US3699683 *Apr 5, 1971Oct 24, 1972Chemical Construction CorpEngine exhaust emission control system
US3715322 *Jul 28, 1970Feb 6, 1973Mitsui Mining & Smelting CoExhaust gas catalyst
US3780126 *Mar 26, 1971Dec 18, 1973Petro Tex Chem CorpOxidative dehydrogenation in the presence of crystalline,provoskite type manganese compounds
Referenced by
Citing PatentFiling datePublication dateApplicantTitle
US3914389 *Mar 22, 1974Oct 21, 1975American Cyanamid CoLanthanum oxidation catalyst and method for utilizing the same
US3997440 *Apr 1, 1976Dec 14, 1976Phillips Petroleum CompanyPolluted water purification
US4025461 *May 12, 1975May 24, 1977Petro-Tex Chemical CorporationOxychlorination of hydrocarbons in the presence of non-halide copper containing catalysts
US4062810 *Aug 27, 1976Dec 13, 1977Hoechst AktiengesellschaftCarrier-supported catalyst
US4940686 *Aug 7, 1989Jul 10, 1990Phillips Petroleum CompanyCatalyst for oxidation of carbon monoxide
US5039654 *Jun 30, 1989Aug 13, 1991Director-General Of Agency Of Industrial Science And TechnologySuperconductive material and method of preparing same
US5260248 *Aug 28, 1992Nov 9, 1993Carus CorporationStable high temperature manganese based oxidation catalyst
US5364517 *Feb 19, 1993Nov 15, 1994Chevron Research And Technology CompanyPerovskite-spinel FCC NOx reduction additive
US5759947 *Mar 18, 1996Jun 2, 1998Zhou; HongxingBifunctional catalyst containing multimetal oxides
US5939354 *Apr 10, 1996Aug 17, 1999Catalytic Solutions, Inc.Perovskite-type metal oxide compounds and method for preparing the compounds
US5977017 *Feb 7, 1997Nov 2, 1999Catalytic Solutions, Inc.Perovskite-type metal oxide compounds
US6066590 *Sep 26, 1996May 23, 2000Sued-Chemie Nissan Catalysts Inc.Harmful gas removing agent
US6352955Jun 22, 1999Mar 5, 2002Catalytic Solutions, Inc.Perovskite-type metal oxide compounds
US6358878 *May 23, 1995Mar 19, 2002Hyperion Catalysis International, Inc.Carbon fibril-forming metal catalysts
US6372686Nov 10, 2000Apr 16, 2002Catalytic Solutions, Inc.Perovskite-type metal oxide compounds and methods of making and using thereof
US6531425Dec 4, 2001Mar 11, 2003Catalytic Solutions, Inc.Catalytic converter comprising perovskite-type metal oxide catalyst
US6683021Oct 1, 2001Jan 27, 2004Sud Chemie Mt. S.R.L.Oxidation catalysts
US6833125Dec 8, 2003Dec 21, 2004Sud Chemie Mt. S.R.L.Oxidation catalysts
US7014825Feb 6, 2003Mar 21, 2006Catalytic Solutions, Inc.Perovskite-type metal oxide compounds and methods of making and using thereof
US7504085May 12, 2005Mar 17, 2009Basf Catalysts LlcAlumina-based perovskite catalysts and catalyst supports
US7514055Sep 20, 2005Apr 7, 2009Catalytic Solutions, Inc.Method of controlling emissions from a diesel cycle internal combustion engine with perovskite-type metal oxide compounds
US7541311 *Aug 31, 2007Jun 2, 2009Institute Of Nuclear Energy ResearchVermiculite supported catalyst for CO preferential oxidation and the process of preparing the same
US8388898Mar 5, 2013Pall CorporationCeramic filter element
US8609575Apr 12, 2007Dec 17, 2013Very Small Particle Company LimitedSulfur resistant emissions catalyst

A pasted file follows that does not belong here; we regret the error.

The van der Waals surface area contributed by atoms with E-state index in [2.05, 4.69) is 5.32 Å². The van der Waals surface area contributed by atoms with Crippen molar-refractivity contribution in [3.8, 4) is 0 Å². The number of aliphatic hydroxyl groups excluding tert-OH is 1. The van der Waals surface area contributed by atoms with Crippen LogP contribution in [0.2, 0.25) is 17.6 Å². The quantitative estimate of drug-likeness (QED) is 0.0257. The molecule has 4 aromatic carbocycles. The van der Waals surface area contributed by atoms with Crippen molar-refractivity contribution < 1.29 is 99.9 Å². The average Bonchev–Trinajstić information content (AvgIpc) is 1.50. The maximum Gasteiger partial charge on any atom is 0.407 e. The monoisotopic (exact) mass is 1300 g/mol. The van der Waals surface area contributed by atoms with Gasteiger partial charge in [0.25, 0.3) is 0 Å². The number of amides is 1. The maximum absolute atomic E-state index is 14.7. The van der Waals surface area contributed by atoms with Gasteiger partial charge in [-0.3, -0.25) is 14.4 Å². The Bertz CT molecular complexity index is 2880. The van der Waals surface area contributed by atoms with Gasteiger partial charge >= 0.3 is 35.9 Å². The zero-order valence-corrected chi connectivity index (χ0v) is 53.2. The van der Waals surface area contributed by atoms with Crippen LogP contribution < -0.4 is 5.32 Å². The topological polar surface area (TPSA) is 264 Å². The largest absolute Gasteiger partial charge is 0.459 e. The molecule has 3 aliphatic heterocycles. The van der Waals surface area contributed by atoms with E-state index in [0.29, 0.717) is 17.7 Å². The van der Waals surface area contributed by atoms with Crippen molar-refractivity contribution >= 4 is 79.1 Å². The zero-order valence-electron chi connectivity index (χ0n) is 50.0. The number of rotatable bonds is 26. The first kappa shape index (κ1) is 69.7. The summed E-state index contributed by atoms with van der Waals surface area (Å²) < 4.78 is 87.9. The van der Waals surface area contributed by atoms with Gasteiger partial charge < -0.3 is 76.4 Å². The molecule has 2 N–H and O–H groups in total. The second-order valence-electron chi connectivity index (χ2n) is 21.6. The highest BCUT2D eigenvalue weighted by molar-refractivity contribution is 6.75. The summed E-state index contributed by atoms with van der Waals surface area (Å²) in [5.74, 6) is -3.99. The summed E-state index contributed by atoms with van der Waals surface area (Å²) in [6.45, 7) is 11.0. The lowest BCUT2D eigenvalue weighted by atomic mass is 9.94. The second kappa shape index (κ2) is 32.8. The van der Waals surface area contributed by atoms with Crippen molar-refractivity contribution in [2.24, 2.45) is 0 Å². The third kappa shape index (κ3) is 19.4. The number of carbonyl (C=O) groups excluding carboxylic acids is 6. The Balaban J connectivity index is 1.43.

US20030198582 *Feb 6, 2003Oct 23, 2003Catalytic Solutions, Inc.Perovskite-type metal oxide compounds and methods of making and using thereof
US20040067175 *Jul 13, 2001Apr 8, 2004Steffen HeidenreichCeramic filter element and method for production thereof
US20040121904 *Dec 8, 2003Jun 24, 2004Sud Chemie Mt. S.R.L.Oxidation catalysts
US20060109453 *Sep 20, 2005May 25, 2006Swift David RApparatuses and methods for measuring head suspensions and head suspension assemblies
US20060257305 *May 12, 2005Nov 16, 2006Yang Xiaolin DAlumina-based perovskite catalysts and catalyst supports
US20070149394 *Dec 22, 2005Jun 28, 2007Foster Wheeler Energy CorporationCatalyst, a method of using a catalyst, and an arrangement including a catalyst, for controlling NO and/or CO emissions from a combustion system without using external reagent
US20090062116 *Aug 31, 2007Mar 5, 2009Chao-Yuh ChenVermiculite supported catalyst for CO preferential oxidation and the process of preparing the same
US20090202408 *Apr 12, 2007Aug 13, 2009Peter Cade TalbotSulfur resistant emissions catalyst
US20090208396 *Mar 11, 2009Aug 20, 2009Basf Catalysts LlcAlumina-Based Perovskite Catalysts and Catalyst Supports
US20110010986 *Jan 16, 2009Jan 20, 2011Jose Antonio AlarcoFuel additive
US20110058990 *Mar 10, 2011Pall CorporationCeramic filter element
CN104293411A *Sep 10, 2014Jan 21, 2015济南大学Preparation method of coal combustion catalyst
EP0370617A1 *Oct 18, 1989May 30, 1990ROVER GROUP LIMITED (Registered Number 1595268)Catalyst
EP0460730A1 *May 17, 1991Dec 11, 1991General Motors CorporationBase metal automotive exhaust catalysts with improved activity and stability
EP1197259A1 *Oct 2, 2001Apr 17, 2002Sued Chemie Mt S.R.L.Oxidation catalysts
WO1990004450A1 *Oct 19, 1989May 3, 1990Rover Group LimitedCatalyst
WO1990008589A1 *Jan 16, 1990Aug 9, 1990The British Petroleum Company PlcPerovskite-type catalyst and processes for using it
WO1995003886A1 *Jul 29, 1994Feb 9, 1995Hongxing ZhouBifunctional catalyst containing multimetal oxides
Classifications
U.S. Classification423/213.2, 502/302, 423/213.7, 502/303
International ClassificationB01D53/94, B01J23/34, B01J23/16
Cooperative ClassificationB01J23/34, B01D53/945
European ClassificationB01D53/94L2, B01J23/34